ESC Press Office | alfa
Penn vet research identifies new target for taming Ebola
12.01.2017 | University of Pennsylvania
The strange double life of Dab2
10.01.2017 | University of Miami Miller School of Medicine
Among the general public, solar thermal energy is currently associated with dark blue, rectangular collectors on building roofs. Technologies are needed for aesthetically high quality architecture which offer the architect more room for manoeuvre when it comes to low- and plus-energy buildings. With the “ArKol” project, researchers at Fraunhofer ISE together with partners are currently developing two façade collectors for solar thermal energy generation, which permit a high degree of design flexibility: a strip collector for opaque façade sections and a solar thermal blind for transparent sections. The current state of the two developments will be presented at the BAU 2017 trade fair.
As part of the “ArKol – development of architecturally highly integrated façade collectors with heat pipes” project, Fraunhofer ISE together with its partners...
At TU Wien, an alternative for resource intensive formwork for the construction of concrete domes was developed. It is now used in a test dome for the Austrian Federal Railways Infrastructure (ÖBB Infrastruktur).
Concrete shells are efficient structures, but not very resource efficient. The formwork for the construction of concrete domes alone requires a high amount of...
Many pathogens use certain sugar compounds from their host to help conceal themselves against the immune system. Scientists at the University of Bonn have now, in cooperation with researchers at the University of York in the United Kingdom, analyzed the dynamics of a bacterial molecule that is involved in this process. They demonstrate that the protein grabs onto the sugar molecule with a Pac Man-like chewing motion and holds it until it can be used. Their results could help design therapeutics that could make the protein poorer at grabbing and holding and hence compromise the pathogen in the host. The study has now been published in “Biophysical Journal”.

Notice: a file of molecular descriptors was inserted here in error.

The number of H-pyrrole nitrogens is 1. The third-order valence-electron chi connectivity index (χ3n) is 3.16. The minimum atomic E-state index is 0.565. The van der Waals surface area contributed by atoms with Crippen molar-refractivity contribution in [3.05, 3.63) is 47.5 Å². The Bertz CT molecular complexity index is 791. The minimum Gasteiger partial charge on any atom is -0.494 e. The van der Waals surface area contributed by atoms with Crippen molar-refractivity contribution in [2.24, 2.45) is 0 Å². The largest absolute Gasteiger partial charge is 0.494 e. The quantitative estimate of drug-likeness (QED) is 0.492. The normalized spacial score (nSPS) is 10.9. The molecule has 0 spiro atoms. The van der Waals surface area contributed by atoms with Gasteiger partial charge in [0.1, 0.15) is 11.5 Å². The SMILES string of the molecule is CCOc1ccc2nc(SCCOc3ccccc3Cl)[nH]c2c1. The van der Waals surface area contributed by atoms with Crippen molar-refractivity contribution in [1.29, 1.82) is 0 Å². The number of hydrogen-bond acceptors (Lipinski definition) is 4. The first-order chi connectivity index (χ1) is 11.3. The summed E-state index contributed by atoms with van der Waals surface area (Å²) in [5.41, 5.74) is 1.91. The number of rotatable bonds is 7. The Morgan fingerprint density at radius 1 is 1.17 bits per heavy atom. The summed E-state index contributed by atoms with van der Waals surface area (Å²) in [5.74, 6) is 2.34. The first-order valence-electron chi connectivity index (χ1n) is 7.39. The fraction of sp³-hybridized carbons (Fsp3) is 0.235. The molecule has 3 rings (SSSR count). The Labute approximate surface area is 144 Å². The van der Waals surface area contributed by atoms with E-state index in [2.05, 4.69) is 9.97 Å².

The cells of the mouth, nose and intestinal mucosa produce large quantities of a chemical called sialic acid. Many bacteria possess a special transport system...
UMD, NOAA collaboration demonstrates suitability of in-orbit datasets for weather satellite calibration
"Traffic and weather, together on the hour!" blasts your local radio station, while your smartphone knows the weather halfway across the world. A network of...
Fiber-reinforced plastics (FRP) are frequently used in the aeronautic and automobile industry. However, the repair of workpieces made of these composite materials is often less profitable than exchanging the part. In order to increase the lifetime of FRP parts and to make them more eco-efficient, the Laser Zentrum Hannover e.V. (LZH) and the Apodius GmbH want to combine a new measuring device for fiber layer orientation with an innovative laser-based repair process.
Defects in FRP pieces may be production or operation-related. Whether or not repair is cost-effective depends on the geometry of the defective area, the tools...
10.01.2017 | Event News
09.01.2017 | Event News
05.01.2017 | Event News
16.01.2017 | Power and Electrical Engineering
16.01.2017 | Information Technology
16.01.2017 | Power and Electrical Engineering